Static control in packaging has been around for centuries. In its earliest years, it was used to prevent the electrostatic discharge (ESD) ignition of gunpowder stores. Today, there are many kinds of devices, parts, and pieces manufactured in cleanrooms that are vulnerable to ESD. Since basic motion and activity can create a static charge, it’s important that these items are packaged in ESD protective materials. Here are a few options.
Conductive plastic is achieved through the compounding of carbon particle material into plastic resin. This permanently changes the surface resistivity, transforming it from an electrical insulator to an electrical conductor.
A conductive tote prevents ESD because when grounded, it bleeds the charge off to the surface it’s in contact with. When enclosed with a cover, it becomes a Faraday cage, providing an electrically continuous conductive enclosure.
This kind of resistivity… Read more
Cleanrooms are incredibly complex. Without the right amount of planning when building one, you can encounter one time and money-sucking challenge after another. You can’t just think about your needs now, but also in the future. Situations like expansion, repairs, and upgrades can be an enormous headache if you’re not set up for it when the time comes for change. When you’re building a cleanroom, here are 5 characteristics you want to ensure it has to avoid costly, time-consuming obstacles.
- Located on the first floor. Everything you want to build, install, or renovate requires access to the room, and the easier you make that, the faster it will get done. Additionally, the first floor is ideal when you look at all the HVAC and other necessary equipment – you need room for everything, and you need space in the correct location… Read more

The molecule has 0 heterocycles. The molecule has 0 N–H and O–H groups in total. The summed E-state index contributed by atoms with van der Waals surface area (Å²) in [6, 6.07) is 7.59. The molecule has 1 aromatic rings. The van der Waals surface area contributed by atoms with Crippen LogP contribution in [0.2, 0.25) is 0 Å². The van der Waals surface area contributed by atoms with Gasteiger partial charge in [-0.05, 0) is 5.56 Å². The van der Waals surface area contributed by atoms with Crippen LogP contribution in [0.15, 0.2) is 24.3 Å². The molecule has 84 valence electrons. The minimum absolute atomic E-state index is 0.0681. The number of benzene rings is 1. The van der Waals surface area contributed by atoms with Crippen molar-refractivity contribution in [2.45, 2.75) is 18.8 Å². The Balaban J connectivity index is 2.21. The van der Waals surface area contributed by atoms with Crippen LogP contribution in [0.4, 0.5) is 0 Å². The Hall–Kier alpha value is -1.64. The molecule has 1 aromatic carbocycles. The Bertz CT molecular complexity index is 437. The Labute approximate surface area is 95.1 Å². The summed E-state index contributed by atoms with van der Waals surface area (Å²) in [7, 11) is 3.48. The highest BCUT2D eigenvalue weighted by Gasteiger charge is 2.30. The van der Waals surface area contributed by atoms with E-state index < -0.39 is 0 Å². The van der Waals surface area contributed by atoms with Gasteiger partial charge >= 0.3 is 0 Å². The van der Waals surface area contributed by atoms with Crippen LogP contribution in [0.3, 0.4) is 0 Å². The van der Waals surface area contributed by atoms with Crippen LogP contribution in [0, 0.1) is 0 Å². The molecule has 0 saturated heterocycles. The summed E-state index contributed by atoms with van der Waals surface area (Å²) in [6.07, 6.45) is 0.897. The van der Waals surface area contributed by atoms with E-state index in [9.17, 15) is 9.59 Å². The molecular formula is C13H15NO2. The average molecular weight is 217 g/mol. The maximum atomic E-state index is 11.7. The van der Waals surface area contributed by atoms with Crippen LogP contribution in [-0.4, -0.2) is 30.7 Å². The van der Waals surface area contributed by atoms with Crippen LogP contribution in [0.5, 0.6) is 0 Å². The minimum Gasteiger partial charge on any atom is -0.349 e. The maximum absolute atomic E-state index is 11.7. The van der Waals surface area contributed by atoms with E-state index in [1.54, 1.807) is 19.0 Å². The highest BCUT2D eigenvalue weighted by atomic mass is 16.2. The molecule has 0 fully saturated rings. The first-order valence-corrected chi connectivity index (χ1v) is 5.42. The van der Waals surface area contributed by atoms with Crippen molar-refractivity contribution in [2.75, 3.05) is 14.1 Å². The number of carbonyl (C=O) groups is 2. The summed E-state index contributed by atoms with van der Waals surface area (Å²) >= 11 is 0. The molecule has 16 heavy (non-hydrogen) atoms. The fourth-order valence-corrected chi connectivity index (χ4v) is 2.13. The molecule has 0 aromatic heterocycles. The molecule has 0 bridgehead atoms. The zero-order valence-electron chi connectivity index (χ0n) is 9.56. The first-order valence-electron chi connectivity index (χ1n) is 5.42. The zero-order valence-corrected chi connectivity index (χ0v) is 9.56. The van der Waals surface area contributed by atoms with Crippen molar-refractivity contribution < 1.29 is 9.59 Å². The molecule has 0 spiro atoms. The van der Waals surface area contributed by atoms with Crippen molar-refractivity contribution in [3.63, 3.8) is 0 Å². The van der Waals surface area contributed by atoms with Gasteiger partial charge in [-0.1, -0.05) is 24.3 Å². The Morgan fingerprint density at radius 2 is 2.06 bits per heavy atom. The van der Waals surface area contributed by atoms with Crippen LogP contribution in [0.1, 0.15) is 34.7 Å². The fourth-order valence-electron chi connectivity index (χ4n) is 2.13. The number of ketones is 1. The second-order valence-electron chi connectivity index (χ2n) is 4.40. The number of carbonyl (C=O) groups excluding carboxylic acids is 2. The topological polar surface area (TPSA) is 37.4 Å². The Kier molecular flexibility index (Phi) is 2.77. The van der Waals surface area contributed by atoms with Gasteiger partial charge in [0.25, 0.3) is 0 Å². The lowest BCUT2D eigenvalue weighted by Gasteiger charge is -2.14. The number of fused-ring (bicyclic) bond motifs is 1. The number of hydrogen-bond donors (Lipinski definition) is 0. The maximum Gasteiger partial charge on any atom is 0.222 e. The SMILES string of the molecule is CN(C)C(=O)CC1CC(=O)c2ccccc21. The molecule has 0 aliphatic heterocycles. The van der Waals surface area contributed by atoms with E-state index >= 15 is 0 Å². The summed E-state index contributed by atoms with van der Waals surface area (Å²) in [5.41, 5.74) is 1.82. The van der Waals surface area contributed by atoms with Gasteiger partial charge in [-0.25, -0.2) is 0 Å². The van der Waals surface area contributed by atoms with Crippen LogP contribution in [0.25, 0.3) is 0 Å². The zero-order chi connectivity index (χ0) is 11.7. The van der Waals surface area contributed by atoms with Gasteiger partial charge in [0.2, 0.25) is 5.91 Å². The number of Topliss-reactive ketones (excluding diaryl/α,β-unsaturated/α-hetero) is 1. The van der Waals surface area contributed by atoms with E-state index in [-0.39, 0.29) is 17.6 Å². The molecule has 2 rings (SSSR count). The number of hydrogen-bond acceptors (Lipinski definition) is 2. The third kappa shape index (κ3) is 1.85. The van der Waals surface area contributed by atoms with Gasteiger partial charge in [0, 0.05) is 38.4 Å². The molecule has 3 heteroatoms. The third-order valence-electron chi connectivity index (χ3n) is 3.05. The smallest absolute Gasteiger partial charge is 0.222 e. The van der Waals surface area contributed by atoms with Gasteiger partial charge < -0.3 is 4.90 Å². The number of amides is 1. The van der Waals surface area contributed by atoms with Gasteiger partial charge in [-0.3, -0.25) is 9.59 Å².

One of the greatest expenses and energy drains in a cleanroom is the HVAC system. Air change rates, pressurization, temperature, and humidity are all monitored to maintain compliance for cleanroom classification. This accounts for about 80% of the energy used, and about 50% of that comes from that fans alone.
With strict guidelines on air quality and regulation, the HVAC systems are typically left to run at full power all the time. If you can reduce the amount of energy used by the HVAC or even shut the system down while the room is not in use (e.g. evenings and weekends), it would result in a significant cost and energy savings. The question is: is it possible to reduce the air change rates without compromising the microbial growth in a sterile environment?
According to research, yes, it might be possible to… Read more
The internal skin of your cleanroom is just as much a barrier from contaminants as are gloves and gowns. Like any barrier, the six sides of your cleanroom are less effective under certain circumstances. Anything that disrupts the smoothness of the surface is a potential contamination hazard. Here are 5 common mistakes people allow inside their cleanrooms.
- Compromised surface quality. Any bumps, cracks, scratches, holes, sharp corners, or raised surfaces can be a nightmare to clean. This is not only true of the enclosing structure, but also of countertops and other surfaces found within the room. Keep a close eye on the integrity of flat surfaces, and avoid any work that requires drilling or adding dimensions to the walls or ceiling.
- Rivets. These are used to join panels or keep coving or window frames in place. Rivets are very useful… Read more
If you work in a cleanroom, you know it is imperative to follow protocol. To keep contaminates out and protect yourself from toxic substances, you likely use a variety of protective wear like gowns and gloves when you work. Even though gloves provide an excellent barrier between you and what you touch, it is important to take an extra step in safety. Are you washing your hands before and after wearing gloves?
If you’re not, you need to start immediately, and here is why.
Latex gloves are not 100% impenetrable. There is a chance that contaminates from your hands can break the glove barrier. You need clean hands before you even put the gloves on to protect the controlled environment.
Glove residue can break down your tolerance to irritants. Gloves often contain materials that can cause allergies. The allergens rub off on… Read more